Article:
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Linguistics Colloquium: Laura Kalin (Princeton)

Friday, January 29, 2021
4:00pm – 6:00pm

Storrs Campus
Online

Infixes really are (underlyingly) prefixes/suffixes: Evidence from allomorphy on the fine timing of infixation

Both allomorphy and infixation introduce complexity into morphological systems, in different ways: allomorphy involves a many-to-one correspondence between form and meaning/function, and infixation disrupts the linear integrity of forms. Both are found across the world’s languages, and have been the subject of much empirical inquiry and theorizing—on infixation, see e.g. Ultan 1975, Moravcsik 1977, 2000, Halle 2001, Yu 2007, Samuels 2009; on allomorphy, see e.g. Carstairs 1987, Paster 2006, Veselinova 2006, Mascaró 2007, Bobaljik 2012. These studies present a plethora of ideas about how, when, and why infixation and allomorphy take place, and they make (unstated) predictions about how the two phenomena should interact.

This talk presents the results of the first cross-linguistic study of allomorphy involving infixation, considering 51 case studies from 42 languages (15 language families). The two phenomena interact in consistent, systematic ways, with distinct sets of behaviors characterizing suppletive and non-suppletive allomorphy involving infixes. The robustness of these findings supports a universal architecture of the morphosyntax-phonology interface, specifically, the type of serial architecture proposed by Distributed Morphology and related approaches (Halle and Marantz 1993, 1994, Embick 2010, Bye and Svenonius 2012). The findings run counter to the predictions of fully parallel models (e.g., McCarthy and Prince 1993a,b, Prince and Smolensky 1993), those that allow the phonology to regulate suppletive allomorph choice (e.g., Mascaró 2007, Wolf 2008, Bermudez-Otero 2012), and those that take infixation to be “direct” (e.g., Inkelas 1990, Yu 2007, Wolf 2008).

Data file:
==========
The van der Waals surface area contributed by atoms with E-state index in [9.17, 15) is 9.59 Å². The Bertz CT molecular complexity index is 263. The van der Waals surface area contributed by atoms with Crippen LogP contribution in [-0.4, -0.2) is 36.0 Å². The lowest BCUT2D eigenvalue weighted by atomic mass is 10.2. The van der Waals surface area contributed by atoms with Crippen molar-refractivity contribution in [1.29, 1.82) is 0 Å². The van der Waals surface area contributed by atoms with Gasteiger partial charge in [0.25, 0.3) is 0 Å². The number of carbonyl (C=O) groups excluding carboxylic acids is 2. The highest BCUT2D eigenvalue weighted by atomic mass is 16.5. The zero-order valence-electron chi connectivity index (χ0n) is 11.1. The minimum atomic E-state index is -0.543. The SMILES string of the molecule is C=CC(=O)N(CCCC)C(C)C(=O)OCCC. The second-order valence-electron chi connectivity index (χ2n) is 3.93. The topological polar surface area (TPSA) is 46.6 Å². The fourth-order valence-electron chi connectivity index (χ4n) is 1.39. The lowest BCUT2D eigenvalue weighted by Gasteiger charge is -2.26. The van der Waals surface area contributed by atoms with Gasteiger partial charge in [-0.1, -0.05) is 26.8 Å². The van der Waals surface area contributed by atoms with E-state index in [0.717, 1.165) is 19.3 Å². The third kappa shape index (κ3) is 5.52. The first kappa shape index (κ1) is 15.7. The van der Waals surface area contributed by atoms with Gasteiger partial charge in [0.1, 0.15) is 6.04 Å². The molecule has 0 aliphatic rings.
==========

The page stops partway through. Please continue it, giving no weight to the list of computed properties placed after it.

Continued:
Contact:

Beccy Lewi (rebecca.lewis@uconn.edu)

Linguistics Department (primary), Cognitive Science Program, College of Liberal Arts and Sciences, Philosophy Department, UConn Master Calendar

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